Monday, 14 December 2015

Superman in the North Pole of Inaccessibility

Whilst writing the North Pole of Inaccessibility post I had a coaching session with a client, and decided to try out the process described in the post with them.

With kind permission I share notes from the session here.

The process was:

  • Think of a situation you'd like more clarity on and to feel less stuck about - how satisfied do you feel 0/10
  • Consider whether the description 'the North Pole of Inaccessibility' best describes the current situation, or the desired outcome or goal (no logic - just intuitively what feels the most applicable answer)
  • Put the situation to one side 
  • Explore the metaphor/saying - perhaps answer the questions posed in the other post 
  • Return to the original situation and notice how satisfied you now feel 0-10

Before sharing the journey we went on I'd like to say that as a result of doing this my client felt calmer, and was describing actions to resolve the situation in a more measured and less stressed way. Only time will tell what long term impact this had.

Please note the following may make no sense to you, nor me. The only person a metaphor needs to make sense to is the person using it. Notes here are therefore for illustration purposes only, and just provide a sense of how a session using one of the processes from the Landscaping Your Life toolkit works.

Here's what happened

  • "The North Pole of Inaccessibility is where my dreams are" said my client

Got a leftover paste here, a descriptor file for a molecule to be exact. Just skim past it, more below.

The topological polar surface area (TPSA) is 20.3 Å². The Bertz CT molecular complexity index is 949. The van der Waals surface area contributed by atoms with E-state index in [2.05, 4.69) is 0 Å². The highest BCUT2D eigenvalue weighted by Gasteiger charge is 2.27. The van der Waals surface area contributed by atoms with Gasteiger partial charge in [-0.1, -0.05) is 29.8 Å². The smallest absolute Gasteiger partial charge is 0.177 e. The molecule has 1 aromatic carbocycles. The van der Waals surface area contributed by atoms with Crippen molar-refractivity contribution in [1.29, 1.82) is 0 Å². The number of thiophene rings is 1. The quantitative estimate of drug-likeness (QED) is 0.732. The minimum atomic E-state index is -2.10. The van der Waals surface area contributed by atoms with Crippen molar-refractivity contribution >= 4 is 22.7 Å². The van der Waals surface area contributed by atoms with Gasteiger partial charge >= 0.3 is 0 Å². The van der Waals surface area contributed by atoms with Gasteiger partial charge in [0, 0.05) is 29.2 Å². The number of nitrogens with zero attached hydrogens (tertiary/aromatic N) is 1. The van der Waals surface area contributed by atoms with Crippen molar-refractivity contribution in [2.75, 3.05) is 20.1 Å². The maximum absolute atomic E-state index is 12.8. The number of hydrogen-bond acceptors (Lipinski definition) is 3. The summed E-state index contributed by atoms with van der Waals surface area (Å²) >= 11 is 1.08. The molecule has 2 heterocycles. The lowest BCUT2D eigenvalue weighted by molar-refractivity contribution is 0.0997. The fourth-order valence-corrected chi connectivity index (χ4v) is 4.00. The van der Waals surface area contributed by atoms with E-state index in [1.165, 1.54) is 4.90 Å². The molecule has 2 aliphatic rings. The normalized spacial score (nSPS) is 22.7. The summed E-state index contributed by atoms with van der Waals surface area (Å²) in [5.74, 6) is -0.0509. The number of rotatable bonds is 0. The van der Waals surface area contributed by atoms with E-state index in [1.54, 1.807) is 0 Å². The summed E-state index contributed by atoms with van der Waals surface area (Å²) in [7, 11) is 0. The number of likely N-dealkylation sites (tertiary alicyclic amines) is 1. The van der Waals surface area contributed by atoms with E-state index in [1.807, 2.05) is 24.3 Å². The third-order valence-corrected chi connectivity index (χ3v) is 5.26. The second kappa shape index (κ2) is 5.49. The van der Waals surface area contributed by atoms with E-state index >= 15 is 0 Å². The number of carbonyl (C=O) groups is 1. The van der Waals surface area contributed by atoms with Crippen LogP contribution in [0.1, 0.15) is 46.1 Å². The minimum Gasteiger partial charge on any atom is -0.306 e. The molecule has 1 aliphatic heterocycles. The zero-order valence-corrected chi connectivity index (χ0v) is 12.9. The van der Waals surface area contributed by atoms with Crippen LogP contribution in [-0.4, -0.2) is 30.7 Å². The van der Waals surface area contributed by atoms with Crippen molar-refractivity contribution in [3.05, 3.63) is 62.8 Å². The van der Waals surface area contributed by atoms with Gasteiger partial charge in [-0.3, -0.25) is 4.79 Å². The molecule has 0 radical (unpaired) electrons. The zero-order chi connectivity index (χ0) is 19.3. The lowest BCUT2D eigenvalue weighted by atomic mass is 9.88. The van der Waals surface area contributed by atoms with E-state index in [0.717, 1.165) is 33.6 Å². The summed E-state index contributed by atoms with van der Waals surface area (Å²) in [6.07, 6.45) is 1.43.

• "I can understand how it might be difficult to make plans of how to achieve your dreams if they're so inaccessible and difficult to achieve" I said 
  • We then discussed why they were there, who put them there etc  
  • "What landscape might best describe where you'd like to put your goals" I asked
  • "An ice structure" they answered, and after a little more discussion "Like Superman has" 
  • This resulted in a discussion about Superman and his ice structure. The location of Kryptonite then arose (for those who don't know it's poison to Superman, and makes him very weak).
  • "The Kryptonite is in my back pocket!" they said
  • "I can see why that would make your dreams inaccessible, and must be terribly hard work and draining" I said. This certainly was a great metaphor for their current health and well being, and also how they were feeling about their goals. 
  • We then discussed ways that Superman would dispose of the Kryptonite - with help from Lois Lane, a lead lined box and deep water.
  • I left my client with his dreams in an ice structure that he could easily access, and were he felt safe and invigorated - able to come and go from them at will.

Metaphors are like that - we find meaning in them that makes sense to us. (As another client found when they found their inner Picard). The true value then comes from using the metaphor to find a solution, and therefore shift our relationship to the original situation.

Shakespeare wrote "there is nothing either good or bad but thinking makes it so". That's what we're doing when we use metaphors in this way - we're changing an unhelpful way of thinking about a situation into a more helpful way of thinking about it. As we do this then the helpful thinking is more likely to support an ability to find solutions - and certainly changes the feelings to more resourceful ones.

Alison Smith
Landscaping Your Life
Inspiring Change Inside and Out +44(0)7770 538159

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